Sex and Breast Cancer
I am going to tread carefully in this post.
A few caveats:
- I hate cancer.
- I am all for anything centered around beating cancer.
- I know very few people who have had or are currently battling cancer, so I am certainly no expert.
October is Breast Cancer Awareness Month. Unless you’ve been living under a rock, you knew that. Pink is everywhere. Ribbons. Flyers. NFL uniforms. While I still sometimes question what “awareness” really means, the movement has definitely gotten creative and has undoubtedly raised an extraordinary amount of money toward breast cancer research.
Today, a tweet by @molightning popped up on my feed and got me thinking.
Save Second Base twitter.com/molightning/st…
— Mo Lightning (@molightning) October 18, 2012
Now, I have zero context regarding this picture. I don’t know who the person in the picture is, nor do I know where the picture was taken. But I do know that the shirt he is wearing represents a trend in the breast cancer awareness movement that I’ve grown increasingly disappointed in.
Everything is sexed up these days. Sex, sex, sex. It’s everywhere. You can’t avoid it. Go ahead, try. We have turned everything into sex. Even the fight against a horrible disease which happens to attack cells in a certain part of the female body.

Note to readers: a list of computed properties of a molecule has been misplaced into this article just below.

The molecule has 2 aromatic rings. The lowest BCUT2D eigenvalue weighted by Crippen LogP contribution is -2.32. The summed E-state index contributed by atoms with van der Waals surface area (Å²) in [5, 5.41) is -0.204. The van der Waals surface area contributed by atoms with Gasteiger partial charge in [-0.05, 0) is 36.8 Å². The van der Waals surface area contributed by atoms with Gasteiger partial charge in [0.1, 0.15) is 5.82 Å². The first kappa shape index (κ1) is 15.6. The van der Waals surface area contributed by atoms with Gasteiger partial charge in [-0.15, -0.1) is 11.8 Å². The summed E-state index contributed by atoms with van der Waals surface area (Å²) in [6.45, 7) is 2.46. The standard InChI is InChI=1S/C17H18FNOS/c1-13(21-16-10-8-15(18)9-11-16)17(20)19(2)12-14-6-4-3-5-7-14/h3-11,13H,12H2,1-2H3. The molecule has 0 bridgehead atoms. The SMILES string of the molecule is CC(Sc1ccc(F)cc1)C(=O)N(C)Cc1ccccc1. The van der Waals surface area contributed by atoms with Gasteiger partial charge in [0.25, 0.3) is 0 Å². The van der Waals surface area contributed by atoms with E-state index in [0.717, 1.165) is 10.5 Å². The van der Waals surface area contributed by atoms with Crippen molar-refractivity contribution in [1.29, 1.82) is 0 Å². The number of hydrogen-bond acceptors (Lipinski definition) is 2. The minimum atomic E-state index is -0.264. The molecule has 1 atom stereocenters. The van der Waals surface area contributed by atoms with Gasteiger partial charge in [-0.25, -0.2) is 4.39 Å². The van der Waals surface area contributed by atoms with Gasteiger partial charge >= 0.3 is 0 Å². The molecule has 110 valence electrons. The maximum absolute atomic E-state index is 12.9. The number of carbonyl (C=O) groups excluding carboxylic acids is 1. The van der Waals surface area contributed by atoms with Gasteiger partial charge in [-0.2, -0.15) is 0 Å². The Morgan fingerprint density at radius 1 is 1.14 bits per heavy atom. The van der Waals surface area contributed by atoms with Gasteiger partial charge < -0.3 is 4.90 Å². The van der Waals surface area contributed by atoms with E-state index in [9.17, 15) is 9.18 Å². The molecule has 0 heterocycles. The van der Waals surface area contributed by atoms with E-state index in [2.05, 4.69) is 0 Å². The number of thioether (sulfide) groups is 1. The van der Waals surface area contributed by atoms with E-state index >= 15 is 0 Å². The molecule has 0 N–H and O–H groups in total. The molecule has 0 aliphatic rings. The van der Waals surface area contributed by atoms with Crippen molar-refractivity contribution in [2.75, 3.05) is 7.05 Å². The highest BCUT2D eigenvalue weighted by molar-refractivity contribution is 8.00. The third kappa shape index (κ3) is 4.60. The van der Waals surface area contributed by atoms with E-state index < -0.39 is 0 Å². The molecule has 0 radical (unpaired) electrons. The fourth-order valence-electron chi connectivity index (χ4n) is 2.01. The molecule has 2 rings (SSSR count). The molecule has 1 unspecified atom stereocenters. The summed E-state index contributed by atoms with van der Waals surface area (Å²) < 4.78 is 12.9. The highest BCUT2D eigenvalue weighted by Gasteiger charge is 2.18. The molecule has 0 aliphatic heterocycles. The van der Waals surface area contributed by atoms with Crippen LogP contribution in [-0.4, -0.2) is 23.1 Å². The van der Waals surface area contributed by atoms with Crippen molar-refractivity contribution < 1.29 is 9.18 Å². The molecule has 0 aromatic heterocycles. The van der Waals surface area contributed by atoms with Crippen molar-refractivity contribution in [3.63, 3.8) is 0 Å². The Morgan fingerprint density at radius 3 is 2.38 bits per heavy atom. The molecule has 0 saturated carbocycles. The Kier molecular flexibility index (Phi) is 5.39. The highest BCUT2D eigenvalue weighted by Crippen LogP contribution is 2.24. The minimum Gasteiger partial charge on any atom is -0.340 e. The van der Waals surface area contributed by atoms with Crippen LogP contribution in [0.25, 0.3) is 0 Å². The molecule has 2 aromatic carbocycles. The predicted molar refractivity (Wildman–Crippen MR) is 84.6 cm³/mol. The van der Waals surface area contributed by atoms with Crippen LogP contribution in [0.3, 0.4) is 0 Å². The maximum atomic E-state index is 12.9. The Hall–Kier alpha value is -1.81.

Why have we gone there? Here are a few reasons I came up with.
- Sex sells. Or in this case, donates? Perhaps weaving sex into a charitable cause helps reach a demographic that wouldn’t otherwise be reached.
- Some people deal with tragedy through humor. In this case, adult humor. The shirt pictured above isn’t the first of its kind I’ve seen. We’ve all probably seen a “Save the Ta-tas” logo somewhere. As I mentioned before, I am no expert in this area. If wearing pink shirts laced with sexual innuendo helps get them through whatever pain they or their loved ones may be experiencing, I’m not one to judge that. Everyone deals with things differently. I just think we’ve gone too far.
- The “pink” movement has gotten so huge, so commercialized, that we may becoming desensitized to it. Perhaps some of us simply throw on a sexy pink shirt, get that warm, fuzzy “feel good” feeling, spread “awareness”, and call it a day, without giving much thought to the fact that we may not be sending the message we’ve originally intended. Do we enjoy seeing how far we can push the envelope?
Am I going to call someone out the next time I see someone wearing one of these shirts? No. Will I be further disappointed that we’ve stooped to sex in our fight against breast cancer? Yes.
We’re better than this. We don’t need sex to beat breast cancer.